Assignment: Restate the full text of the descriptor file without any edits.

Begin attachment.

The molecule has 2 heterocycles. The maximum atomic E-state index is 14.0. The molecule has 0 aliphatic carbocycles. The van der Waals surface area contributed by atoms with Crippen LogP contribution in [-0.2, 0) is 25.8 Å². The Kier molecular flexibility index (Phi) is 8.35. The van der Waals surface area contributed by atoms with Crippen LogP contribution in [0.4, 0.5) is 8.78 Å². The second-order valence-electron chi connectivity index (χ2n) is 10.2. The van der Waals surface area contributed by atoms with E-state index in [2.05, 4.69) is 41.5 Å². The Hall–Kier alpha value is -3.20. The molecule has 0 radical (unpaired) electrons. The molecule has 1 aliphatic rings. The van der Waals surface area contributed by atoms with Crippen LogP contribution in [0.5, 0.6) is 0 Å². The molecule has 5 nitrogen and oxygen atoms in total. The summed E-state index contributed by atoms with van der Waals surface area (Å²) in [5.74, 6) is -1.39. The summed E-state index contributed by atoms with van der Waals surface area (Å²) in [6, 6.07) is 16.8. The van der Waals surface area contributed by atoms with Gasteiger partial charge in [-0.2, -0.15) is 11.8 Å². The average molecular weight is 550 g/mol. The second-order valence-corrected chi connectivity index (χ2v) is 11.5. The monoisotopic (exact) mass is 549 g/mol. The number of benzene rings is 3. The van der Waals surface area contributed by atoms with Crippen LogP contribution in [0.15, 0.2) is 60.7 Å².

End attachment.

The molecule has 2 heterocycles. The maximum atomic E-state index is 14.0. The molecule has 0 aliphatic carbocycles. The van der Waals surface area contributed by atoms with Crippen LogP contribution in [-0.2, 0) is 25.8 Å². The Kier molecular flexibility index (Phi) is 8.35. The van der Waals surface area contributed by atoms with Crippen LogP contribution in [0.4, 0.5) is 8.78 Å². The second-order valence-electron chi connectivity index (χ2n) is 10.2. The van der Waals surface area contributed by atoms with E-state index in [2.05, 4.69) is 41.5 Å². The Hall–Kier alpha value is -3.20. The molecule has 0 radical (unpaired) electrons. The molecule has 1 aliphatic rings. The van der Waals surface area contributed by atoms with Crippen LogP contribution in [0.5, 0.6) is 0 Å². The molecule has 5 nitrogen and oxygen atoms in total. The summed E-state index contributed by atoms with van der Waals surface area (Å²) in [5.74, 6) is -1.39. The summed E-state index contributed by atoms with van der Waals surface area (Å²) in [6, 6.07) is 16.8. The van der Waals surface area contributed by atoms with Gasteiger partial charge in [-0.2, -0.15) is 11.8 Å². The average molecular weight is 550 g/mol. The second-order valence-corrected chi connectivity index (χ2v) is 11.5. The monoisotopic (exact) mass is 549 g/mol. The number of benzene rings is 3. The van der Waals surface area contributed by atoms with Crippen LogP contribution in [0.15, 0.2) is 60.7 Å².